Many computer users view the Web in 256 color-mode (also known as
8-bit), because either their computers dont have video cards
that support more colors, or their computers are set to view only
256 colors. Each operating system, for example, Mac OS, Windows, or
Windows 95/98 has its own fixed color palette that Web browsers use
to reduce color information for 8-bit video cards. When people with
8-bit video cards view your Website, their browser converts the images
to the palette used by their system by shifting the colors that youve
created on your site to colors it uses in its fixed palette. Often
this can greatly distort the color scheme you intended for your graphics.
Theres only one way to effectively avoid this problem
use a palette that is Browser Safe. Fortunately,
all system palettes have 216 colors in common. All color monitors
can display them and all browsers on all platforms will show each
of these colors as is.
The Browser Safe Palette
Color is displayed on your
monitor with a combination of Red, Green and Blue
values. The RGB values for each color within this palette are all formed from variations
of the RGB number values 00, 51, 102, 153, 204 and 255.
The hexadecimal code values for each color are all formed
with variations of the hex code values 00, 33, 66, 99, CC
These colors were chosen from a mathematical color cube based on
multiplying six values of six colors (red, green, blue, cyan, magenta, and yellow). This
is why the browser-safe palette is sometimes called the 6x6x6 palette. Its also
frequently called Netscape palette, Explorer palette, Color cube, Web color, and Web safe.
Whenever you see these terms, it usually refers to the colors browsers impose on end-users
viewing the Web on an 8-bit system.
If you design your Web graphics and color schemes with the Browser- safe color palette,
your site will not be prone to unexpected color shifting or dithering (which usually looks
like unwanted dots or speckles on artwork) on 8-bit systems. Look at these examples:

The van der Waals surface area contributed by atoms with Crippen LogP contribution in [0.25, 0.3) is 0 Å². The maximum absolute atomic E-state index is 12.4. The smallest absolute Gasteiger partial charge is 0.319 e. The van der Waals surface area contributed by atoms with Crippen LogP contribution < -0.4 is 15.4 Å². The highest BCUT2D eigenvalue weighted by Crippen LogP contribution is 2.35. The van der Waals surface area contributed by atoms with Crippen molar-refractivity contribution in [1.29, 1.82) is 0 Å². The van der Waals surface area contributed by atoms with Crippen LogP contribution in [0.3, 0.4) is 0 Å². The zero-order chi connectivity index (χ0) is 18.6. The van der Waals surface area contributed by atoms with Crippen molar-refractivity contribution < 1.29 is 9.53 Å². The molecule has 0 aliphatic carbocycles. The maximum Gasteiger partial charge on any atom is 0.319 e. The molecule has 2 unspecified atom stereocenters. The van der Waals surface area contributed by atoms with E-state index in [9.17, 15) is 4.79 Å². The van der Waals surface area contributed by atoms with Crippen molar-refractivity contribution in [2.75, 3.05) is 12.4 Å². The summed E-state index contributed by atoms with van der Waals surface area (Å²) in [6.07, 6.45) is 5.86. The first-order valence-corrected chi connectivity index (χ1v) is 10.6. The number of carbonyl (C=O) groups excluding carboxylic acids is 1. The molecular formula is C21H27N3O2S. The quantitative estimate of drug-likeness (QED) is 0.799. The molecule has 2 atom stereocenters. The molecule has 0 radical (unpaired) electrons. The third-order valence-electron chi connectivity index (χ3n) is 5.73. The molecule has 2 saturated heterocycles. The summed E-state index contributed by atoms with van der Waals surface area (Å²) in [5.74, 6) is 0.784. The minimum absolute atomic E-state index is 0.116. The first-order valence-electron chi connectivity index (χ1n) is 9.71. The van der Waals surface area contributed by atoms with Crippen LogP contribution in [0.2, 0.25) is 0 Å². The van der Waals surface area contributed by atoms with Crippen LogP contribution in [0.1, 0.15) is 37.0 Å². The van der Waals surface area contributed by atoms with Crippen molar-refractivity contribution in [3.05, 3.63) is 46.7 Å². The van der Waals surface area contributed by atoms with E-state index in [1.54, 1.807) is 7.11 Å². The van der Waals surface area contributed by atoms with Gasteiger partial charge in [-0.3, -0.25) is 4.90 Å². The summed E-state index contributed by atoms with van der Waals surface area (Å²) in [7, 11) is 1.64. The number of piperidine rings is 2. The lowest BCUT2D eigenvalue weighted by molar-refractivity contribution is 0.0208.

This image's palette has been shifted.
This is the same image, either displayed by itself, or with a display adapter
set to more than 255 colors.
Follow these general guidelines to create
Web color everyone will see as you intended:
Use browser-safe colors for text
If you dont use browser-safe colors when you select your sites background and
text colors, the end users browsers will convert the colors to browser-safe colors
for them (if their systems have a 256 color limit). As a minimum, your color schemes will
not display as you intended, and they might clash and look very ugly. Worse could be if a
browser converts your text to the same color as the background thereby making your page
Create graphics with browser-safe
Artwork with a lot of solid color (i.e. line art, illustrations, cartoons, logos, etc.)
are best suited to GIF files which display in 8-bit color. If you dont use
browser-safe colors with GIF graphics, the end users browsers will convert the
colors to browser-safe colors for them (if their systems have a 256 color limit). This
will cause the image to dither (ugly dots will appear in the solid colors of the image).
The examples below were taken from an article by Lynda Weinman titled, Web Color Wizardry.
The bottom logo was created with browser-safe colors but the top logo was not.
This image was created by Lynda Weinman.
Convert non-browser safe images to
the Browser Safe Palette.
You may want to use a pre-made graphic (for example, a copyright free graphic that you
have copied from the Internet) in your Web pages. If the graphic does not use browser safe
colors, you should convert it to the browser safe palette. How do you know if your graphic
is browser safe? In PhotoShop, choose:
Image >Mode >Indexed Color >Web Palette.
Observe the effect on your images colors -- if some of the original colors were not
browser safe, they will have been replaced by different, browser safe colors.
Save photographic images as JPEGs.
JPEG does not use a special palette since it is not an 8-bit format. Therefore, if end
users have a computer capable of displaying thousands or millions of colors, they will be
able to see all the colors in the JPEG image. If their monitor is only able to display
8-bit color, their browser will apply their systems palette to the JPEG image.
However, unlike GIFs, a photographic-type JPEG image displayed in a forced palette of 256
colors can look quite good. The same image in GIF format looks worse. The best advice is
to use JPEG format for images of photographic quality (or scanned images) and GIF format
(made with browser safe colors) for graphics such as line art, illustrations, cartoons,
animation, etc. which contain flat, solid colors. The following example comes from
Browser Safe Colors Website.
This is a JPG without browser safe colors
This is the same image, but using a browser safe palette and saved as a GIF
Your site will look much better if you design it to display correctly
over the widest range of operating systems and browsers. If you are going to pick your own
colors for backgrounds, type, text, links, and illustrations, choose browser-safe colors
to ensure that your graphics will display as you have intended. Understanding how browser
safe colors and graphics relate is critical to making good Web-design decisions for two
reasons: The predominant graphics file format, GIF which is 8-bit, and many viewers
monitors are 8-bit as well.